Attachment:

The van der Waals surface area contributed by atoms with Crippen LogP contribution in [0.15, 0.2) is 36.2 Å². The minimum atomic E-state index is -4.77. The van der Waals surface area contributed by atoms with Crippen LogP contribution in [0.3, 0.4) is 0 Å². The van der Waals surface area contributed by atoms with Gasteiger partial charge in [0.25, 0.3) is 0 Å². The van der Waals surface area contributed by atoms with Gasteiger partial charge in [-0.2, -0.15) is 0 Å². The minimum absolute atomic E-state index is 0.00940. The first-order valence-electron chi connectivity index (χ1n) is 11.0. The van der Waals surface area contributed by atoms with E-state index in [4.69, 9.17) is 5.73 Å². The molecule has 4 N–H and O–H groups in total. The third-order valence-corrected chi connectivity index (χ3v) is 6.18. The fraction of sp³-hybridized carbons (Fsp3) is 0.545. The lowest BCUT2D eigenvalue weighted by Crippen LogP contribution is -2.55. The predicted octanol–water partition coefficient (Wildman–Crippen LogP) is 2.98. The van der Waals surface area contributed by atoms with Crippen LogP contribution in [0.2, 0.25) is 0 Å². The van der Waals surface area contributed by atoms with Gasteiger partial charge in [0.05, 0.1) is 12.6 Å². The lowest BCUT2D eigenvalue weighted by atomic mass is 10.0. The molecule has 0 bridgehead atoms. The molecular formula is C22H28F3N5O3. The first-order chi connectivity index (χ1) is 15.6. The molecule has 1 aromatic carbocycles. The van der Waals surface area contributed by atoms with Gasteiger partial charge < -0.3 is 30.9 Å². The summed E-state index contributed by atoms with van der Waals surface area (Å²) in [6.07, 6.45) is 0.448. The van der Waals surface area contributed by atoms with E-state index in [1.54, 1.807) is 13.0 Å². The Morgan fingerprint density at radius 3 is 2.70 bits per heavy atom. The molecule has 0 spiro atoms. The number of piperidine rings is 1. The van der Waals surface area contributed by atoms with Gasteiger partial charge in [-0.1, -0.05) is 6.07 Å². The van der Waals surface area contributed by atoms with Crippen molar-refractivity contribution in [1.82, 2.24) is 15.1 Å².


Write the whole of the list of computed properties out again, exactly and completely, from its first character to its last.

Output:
The van der Waals surface area contributed by atoms with Crippen LogP contribution in [0.15, 0.2) is 36.2 Å². The minimum atomic E-state index is -4.77. The van der Waals surface area contributed by atoms with Crippen LogP contribution in [0.3, 0.4) is 0 Å². The van der Waals surface area contributed by atoms with Gasteiger partial charge in [0.25, 0.3) is 0 Å². The van der Waals surface area contributed by atoms with Gasteiger partial charge in [-0.2, -0.15) is 0 Å². The minimum absolute atomic E-state index is 0.00940. The first-order valence-electron chi connectivity index (χ1n) is 11.0. The van der Waals surface area contributed by atoms with E-state index in [4.69, 9.17) is 5.73 Å². The molecule has 4 N–H and O–H groups in total. The third-order valence-corrected chi connectivity index (χ3v) is 6.18. The fraction of sp³-hybridized carbons (Fsp3) is 0.545. The lowest BCUT2D eigenvalue weighted by Crippen LogP contribution is -2.55. The predicted octanol–water partition coefficient (Wildman–Crippen LogP) is 2.98. The van der Waals surface area contributed by atoms with Crippen LogP contribution in [0.2, 0.25) is 0 Å². The van der Waals surface area contributed by atoms with Gasteiger partial charge in [0.05, 0.1) is 12.6 Å². The lowest BCUT2D eigenvalue weighted by atomic mass is 10.0. The molecule has 0 bridgehead atoms. The molecular formula is C22H28F3N5O3. The first-order chi connectivity index (χ1) is 15.6. The molecule has 1 aromatic carbocycles. The van der Waals surface area contributed by atoms with Gasteiger partial charge < -0.3 is 30.9 Å². The summed E-state index contributed by atoms with van der Waals surface area (Å²) in [6.07, 6.45) is 0.448. The van der Waals surface area contributed by atoms with E-state index in [1.54, 1.807) is 13.0 Å². The Morgan fingerprint density at radius 3 is 2.70 bits per heavy atom. The molecule has 0 spiro atoms. The number of piperidine rings is 1. The van der Waals surface area contributed by atoms with Gasteiger partial charge in [-0.1, -0.05) is 6.07 Å². The van der Waals surface area contributed by atoms with Crippen molar-refractivity contribution in [1.82, 2.24) is 15.1 Å².